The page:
But as convoluted a mission of international diplomacy as treaties are when involving multiple parties, the weight of universal benefit is a force difficult to restrain. Russia is the lynchpin on the battlefield as well as in the boardroom of high-stakes geopolitics. The initiative falls on the shoulders of the Russian leadership to pursue a sagacious path out of the crisis and onward to sensible nation-building. Mr President, your exemplary career in politics was forged in one of the most challenging positions of our time. You’ve had your thrill on Blueberry Hill—do not allow Ukraine to become your Waterloo. 

*Tihomir Zorić – Faculty of Political Science, University of Sarajevo / Универзитет у Сарајеву

 [1] У Москві розпочали збір підписів за об’єднання Росії, України і Білорусі. 24 Вересня 2012. Українська правда.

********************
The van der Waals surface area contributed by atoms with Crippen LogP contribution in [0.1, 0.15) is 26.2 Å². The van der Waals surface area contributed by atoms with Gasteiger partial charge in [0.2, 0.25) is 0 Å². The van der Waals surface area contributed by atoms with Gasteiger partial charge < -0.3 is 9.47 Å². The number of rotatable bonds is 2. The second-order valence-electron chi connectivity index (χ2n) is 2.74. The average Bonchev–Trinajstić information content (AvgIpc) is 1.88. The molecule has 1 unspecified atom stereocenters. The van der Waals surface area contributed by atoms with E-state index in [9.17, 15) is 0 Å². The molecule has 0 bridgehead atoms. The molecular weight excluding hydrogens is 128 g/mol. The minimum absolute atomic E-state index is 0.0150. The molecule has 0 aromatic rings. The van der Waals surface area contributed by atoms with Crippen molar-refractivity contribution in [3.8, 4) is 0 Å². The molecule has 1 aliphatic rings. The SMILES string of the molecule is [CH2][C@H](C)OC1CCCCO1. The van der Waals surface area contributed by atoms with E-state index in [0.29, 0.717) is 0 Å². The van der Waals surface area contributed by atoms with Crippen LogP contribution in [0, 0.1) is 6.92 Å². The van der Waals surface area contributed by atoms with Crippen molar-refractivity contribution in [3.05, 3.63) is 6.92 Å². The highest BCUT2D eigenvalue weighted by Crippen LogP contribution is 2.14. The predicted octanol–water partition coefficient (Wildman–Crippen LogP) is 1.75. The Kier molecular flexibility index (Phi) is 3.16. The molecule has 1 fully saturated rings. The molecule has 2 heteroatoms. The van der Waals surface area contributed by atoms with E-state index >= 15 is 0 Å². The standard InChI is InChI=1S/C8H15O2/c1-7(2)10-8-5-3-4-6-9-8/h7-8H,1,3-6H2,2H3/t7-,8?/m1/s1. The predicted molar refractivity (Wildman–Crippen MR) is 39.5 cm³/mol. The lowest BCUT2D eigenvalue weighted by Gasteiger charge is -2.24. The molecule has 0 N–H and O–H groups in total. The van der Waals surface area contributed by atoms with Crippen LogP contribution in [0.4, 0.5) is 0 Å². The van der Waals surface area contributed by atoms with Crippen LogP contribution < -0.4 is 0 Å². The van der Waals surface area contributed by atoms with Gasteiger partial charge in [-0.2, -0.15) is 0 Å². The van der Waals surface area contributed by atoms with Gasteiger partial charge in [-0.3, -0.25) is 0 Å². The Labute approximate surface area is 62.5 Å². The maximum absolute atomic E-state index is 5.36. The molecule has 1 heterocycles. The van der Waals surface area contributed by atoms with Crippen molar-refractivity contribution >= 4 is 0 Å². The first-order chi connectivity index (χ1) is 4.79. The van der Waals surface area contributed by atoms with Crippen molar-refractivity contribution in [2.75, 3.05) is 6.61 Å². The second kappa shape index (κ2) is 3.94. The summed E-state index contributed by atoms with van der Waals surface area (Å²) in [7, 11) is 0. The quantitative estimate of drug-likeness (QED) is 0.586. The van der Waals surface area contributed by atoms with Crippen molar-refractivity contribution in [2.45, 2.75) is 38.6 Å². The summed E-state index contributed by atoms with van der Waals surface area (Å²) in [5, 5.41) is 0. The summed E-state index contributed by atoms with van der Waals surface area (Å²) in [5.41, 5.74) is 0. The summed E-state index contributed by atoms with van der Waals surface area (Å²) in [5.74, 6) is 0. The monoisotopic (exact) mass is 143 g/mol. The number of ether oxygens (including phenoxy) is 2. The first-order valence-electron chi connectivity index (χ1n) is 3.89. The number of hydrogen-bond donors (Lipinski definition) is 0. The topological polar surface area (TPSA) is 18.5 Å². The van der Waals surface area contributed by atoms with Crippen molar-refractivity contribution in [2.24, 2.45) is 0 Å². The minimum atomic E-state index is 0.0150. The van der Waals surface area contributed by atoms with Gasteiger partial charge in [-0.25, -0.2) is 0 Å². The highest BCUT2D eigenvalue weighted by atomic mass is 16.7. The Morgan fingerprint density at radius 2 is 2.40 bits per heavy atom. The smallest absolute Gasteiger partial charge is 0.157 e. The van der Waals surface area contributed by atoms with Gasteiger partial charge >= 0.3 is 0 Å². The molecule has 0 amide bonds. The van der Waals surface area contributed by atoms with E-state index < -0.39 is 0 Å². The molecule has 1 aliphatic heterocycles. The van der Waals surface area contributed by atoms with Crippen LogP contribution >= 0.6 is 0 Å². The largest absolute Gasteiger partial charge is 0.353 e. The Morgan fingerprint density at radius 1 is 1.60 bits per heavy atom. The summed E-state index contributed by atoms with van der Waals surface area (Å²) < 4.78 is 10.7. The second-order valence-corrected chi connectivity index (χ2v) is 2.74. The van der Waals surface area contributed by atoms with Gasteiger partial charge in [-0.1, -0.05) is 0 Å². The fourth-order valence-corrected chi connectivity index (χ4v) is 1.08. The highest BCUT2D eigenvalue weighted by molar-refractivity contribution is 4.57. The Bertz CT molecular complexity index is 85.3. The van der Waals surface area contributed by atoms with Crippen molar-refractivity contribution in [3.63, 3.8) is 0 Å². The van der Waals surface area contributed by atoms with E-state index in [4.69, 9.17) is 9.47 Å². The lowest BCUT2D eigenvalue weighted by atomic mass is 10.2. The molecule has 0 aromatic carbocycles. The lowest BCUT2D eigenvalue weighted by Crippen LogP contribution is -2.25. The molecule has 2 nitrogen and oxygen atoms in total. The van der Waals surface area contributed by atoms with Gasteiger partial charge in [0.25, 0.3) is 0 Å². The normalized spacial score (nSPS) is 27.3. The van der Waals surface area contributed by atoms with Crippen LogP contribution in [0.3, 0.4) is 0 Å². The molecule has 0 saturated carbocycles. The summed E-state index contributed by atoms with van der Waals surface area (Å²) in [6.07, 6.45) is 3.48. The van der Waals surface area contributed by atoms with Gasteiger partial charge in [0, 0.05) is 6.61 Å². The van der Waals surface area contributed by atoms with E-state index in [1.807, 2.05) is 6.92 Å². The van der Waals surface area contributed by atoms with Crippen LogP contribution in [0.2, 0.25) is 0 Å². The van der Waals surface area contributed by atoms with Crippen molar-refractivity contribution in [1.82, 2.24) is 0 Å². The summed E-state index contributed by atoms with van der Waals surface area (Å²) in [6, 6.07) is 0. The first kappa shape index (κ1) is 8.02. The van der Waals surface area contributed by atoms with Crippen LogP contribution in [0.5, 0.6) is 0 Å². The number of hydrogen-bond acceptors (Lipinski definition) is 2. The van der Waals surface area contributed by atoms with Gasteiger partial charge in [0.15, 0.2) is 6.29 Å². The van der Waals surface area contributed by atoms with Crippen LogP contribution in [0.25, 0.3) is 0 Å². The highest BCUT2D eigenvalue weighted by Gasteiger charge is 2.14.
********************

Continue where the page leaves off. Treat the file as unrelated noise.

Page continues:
[2] See President Putin’s essay “On the historical unity of Russians and Ukrainians” published last year.
[3] The statement of a State Duma deputy Leonid Kalashnikov three days before the launch of the special operation in Ukraine.
[4] Ukrainian: Велика Галичина (Velyka Halychyna). The English exonym Halychia is based on a compromise between the older form Galicia and the modern Ukrainian endonym Halychyna. It also removes confusion with the autonomous community of Galicia in Spain.
[5] Not an extreme proposition. Influential political thinker Alexandr Dugin has proposed returning Kaliningrad to Germany for the mere favour of securing it as an ally of Russia. Kaliningrad's maritime territory could be exchanged at a rate of one third land value.
[6] Amounts to just 5664 square kilometres, from Nagybaracska to Mohacs, Komlo & Somogybukkosd.

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Author`s name Tihomir Zorić